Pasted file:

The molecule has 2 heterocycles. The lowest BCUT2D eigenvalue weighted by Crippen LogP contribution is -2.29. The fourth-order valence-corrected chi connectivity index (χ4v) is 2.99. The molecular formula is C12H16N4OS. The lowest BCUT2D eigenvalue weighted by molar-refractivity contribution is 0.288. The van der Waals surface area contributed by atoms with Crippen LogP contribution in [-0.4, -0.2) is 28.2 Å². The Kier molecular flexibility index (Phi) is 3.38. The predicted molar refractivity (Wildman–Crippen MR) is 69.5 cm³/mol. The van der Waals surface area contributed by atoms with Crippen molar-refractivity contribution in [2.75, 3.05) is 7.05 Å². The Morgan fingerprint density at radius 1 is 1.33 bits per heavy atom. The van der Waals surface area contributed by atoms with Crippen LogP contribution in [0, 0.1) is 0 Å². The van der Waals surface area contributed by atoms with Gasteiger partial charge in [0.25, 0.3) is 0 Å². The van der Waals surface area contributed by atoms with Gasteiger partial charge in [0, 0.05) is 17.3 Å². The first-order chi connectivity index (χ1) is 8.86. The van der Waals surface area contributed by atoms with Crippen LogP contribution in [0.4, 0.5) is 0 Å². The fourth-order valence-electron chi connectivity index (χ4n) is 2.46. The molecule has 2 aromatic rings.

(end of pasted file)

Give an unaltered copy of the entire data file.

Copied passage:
The molecule has 2 heterocycles. The lowest BCUT2D eigenvalue weighted by Crippen LogP contribution is -2.29. The fourth-order valence-corrected chi connectivity index (χ4v) is 2.99. The molecular formula is C12H16N4OS. The lowest BCUT2D eigenvalue weighted by molar-refractivity contribution is 0.288. The van der Waals surface area contributed by atoms with Crippen LogP contribution in [-0.4, -0.2) is 28.2 Å². The Kier molecular flexibility index (Phi) is 3.38. The predicted molar refractivity (Wildman–Crippen MR) is 69.5 cm³/mol. The van der Waals surface area contributed by atoms with Crippen molar-refractivity contribution in [2.75, 3.05) is 7.05 Å². The Morgan fingerprint density at radius 1 is 1.33 bits per heavy atom. The van der Waals surface area contributed by atoms with Crippen LogP contribution in [0, 0.1) is 0 Å². The van der Waals surface area contributed by atoms with Gasteiger partial charge in [0.25, 0.3) is 0 Å². The van der Waals surface area contributed by atoms with Gasteiger partial charge in [0, 0.05) is 17.3 Å². The first-order chi connectivity index (χ1) is 8.86. The van der Waals surface area contributed by atoms with Crippen LogP contribution in [0.4, 0.5) is 0 Å². The fourth-order valence-electron chi connectivity index (χ4n) is 2.46. The molecule has 2 aromatic rings.